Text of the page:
Audio Books for the Blind: So They Too Can Read
There are more than a million people in the United States who are legally blind. Although blindness may be temporary in some, it is a permanent condition among many. Despite this, the government and society has developed measures to enable the blind to live normal lives. Perhaps, the first notable feat to empower this sector was in 1924 when Louis Braille invented the braille system, a method that is now universally used by the blind in reading and writing. Then there are guide dogs that lead and assist the blind or visually impaired around obstacles, and defend if necessary. Training schools for guide dogs were first established after World War I in support to returning veterans who lost their sight during battles. Along this line, the audio book for the blind was created as a valuable resource for them.
Audio books for the blind began with the establishment of NLS (The National Library Service for the Blilnd and Physically Handicapped) by the U.S. Congress in 1931. Overseen by The Library of Congress, NLS undertook its Talking Books program that created audio recordings of books that were then mailed free to blind American adults. Subsequent legislative acts in the 1950s and 1960s expanded the program and included children’s titles. Consequently, the cooperating libraries grew from the initial 19 libraries in 1931 to about 60 regional and almost 80 sub-divisional libraries all over the country.
Those eligible to participate in the program will find quite a wide range of genres for their listening pleasure, generally of the same type that are available in public libraries. NLS selects the books for recording as an audio book for the blind from those that were favorably reviewed in national publications or listed in respectable bibliographies. NLS aims to provide audio books for the blind that cover the classics and other informational reading materials as well as popular titles that may be preferred by children, young adults and the older set. Thus, borrowers may pick their choice from the likes of science fiction, romances, mysteries and westerns or national bestsellers, and standard religious works. Considering that learning braille can be difficult for those who lose their sight as older adults, they do find the availability of audio books as a more practical way to continue enjoying the company of great books.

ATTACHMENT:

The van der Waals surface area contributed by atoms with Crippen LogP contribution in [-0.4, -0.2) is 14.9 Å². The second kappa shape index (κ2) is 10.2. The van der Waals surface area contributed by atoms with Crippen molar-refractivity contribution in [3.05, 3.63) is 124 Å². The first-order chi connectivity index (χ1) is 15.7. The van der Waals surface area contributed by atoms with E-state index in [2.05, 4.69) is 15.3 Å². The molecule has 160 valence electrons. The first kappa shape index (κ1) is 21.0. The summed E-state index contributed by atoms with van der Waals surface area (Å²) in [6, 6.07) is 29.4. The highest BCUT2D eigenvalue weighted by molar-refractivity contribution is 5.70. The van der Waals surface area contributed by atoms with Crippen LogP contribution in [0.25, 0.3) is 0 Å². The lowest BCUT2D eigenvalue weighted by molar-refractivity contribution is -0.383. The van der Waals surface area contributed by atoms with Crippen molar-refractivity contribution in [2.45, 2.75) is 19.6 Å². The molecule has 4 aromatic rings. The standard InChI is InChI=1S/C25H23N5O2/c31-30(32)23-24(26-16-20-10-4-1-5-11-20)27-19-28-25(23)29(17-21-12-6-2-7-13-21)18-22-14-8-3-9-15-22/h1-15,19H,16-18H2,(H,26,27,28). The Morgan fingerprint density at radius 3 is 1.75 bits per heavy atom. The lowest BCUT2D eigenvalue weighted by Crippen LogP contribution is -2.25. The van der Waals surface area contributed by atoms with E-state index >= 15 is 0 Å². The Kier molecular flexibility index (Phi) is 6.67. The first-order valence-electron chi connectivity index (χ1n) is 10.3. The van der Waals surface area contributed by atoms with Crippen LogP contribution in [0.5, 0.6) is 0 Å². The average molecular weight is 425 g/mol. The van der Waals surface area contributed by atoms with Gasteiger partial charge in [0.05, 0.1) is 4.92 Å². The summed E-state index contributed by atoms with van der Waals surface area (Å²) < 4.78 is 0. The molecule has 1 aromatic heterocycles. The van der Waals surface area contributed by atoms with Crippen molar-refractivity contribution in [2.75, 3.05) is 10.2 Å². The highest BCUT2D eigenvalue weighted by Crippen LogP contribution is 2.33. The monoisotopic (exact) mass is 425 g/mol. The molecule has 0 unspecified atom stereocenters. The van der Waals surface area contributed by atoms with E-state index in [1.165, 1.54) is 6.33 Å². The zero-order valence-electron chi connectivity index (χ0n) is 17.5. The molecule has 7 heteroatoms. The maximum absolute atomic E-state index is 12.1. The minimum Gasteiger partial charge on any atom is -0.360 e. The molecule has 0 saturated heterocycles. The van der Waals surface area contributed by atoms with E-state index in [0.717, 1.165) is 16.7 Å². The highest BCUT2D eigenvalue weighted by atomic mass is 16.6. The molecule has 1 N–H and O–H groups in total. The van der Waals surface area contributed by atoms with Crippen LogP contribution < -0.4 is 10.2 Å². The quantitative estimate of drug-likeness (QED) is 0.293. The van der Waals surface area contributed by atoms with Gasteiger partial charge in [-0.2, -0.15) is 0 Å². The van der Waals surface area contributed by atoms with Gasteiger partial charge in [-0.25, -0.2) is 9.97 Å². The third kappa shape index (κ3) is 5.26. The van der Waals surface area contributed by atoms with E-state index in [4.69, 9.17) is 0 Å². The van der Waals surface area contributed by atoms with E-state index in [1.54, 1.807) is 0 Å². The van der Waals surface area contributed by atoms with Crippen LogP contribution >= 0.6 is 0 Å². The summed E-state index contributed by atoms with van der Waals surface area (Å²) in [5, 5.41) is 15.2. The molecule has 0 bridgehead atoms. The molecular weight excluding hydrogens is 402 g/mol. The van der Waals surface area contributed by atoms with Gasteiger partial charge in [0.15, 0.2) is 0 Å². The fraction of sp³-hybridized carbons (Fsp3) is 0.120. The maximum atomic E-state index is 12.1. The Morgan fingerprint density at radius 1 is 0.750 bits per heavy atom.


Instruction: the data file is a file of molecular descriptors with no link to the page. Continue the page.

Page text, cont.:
Most of the books selected by NLS to be produced as audio books are recorded by professional narrators in the studios of contractors who participate in the annual bidding on the production of NLS books. More often than not, these contractors are non-profit companies that cater to the needs of the blind by providing related services and other products. Then there are volunteer studios that also record for NLS although they produce only a small number of audio books considering their own time constraints and other commitments. NLS itself maintains a recording studio its Washington D.C. office just so it can remain current with developments in the recording technology.
They may not see but the blind appreciates history, religion and literature just like we do. They too have the right to information and education. And audio books for the blind is one sure way to provide for their rights.
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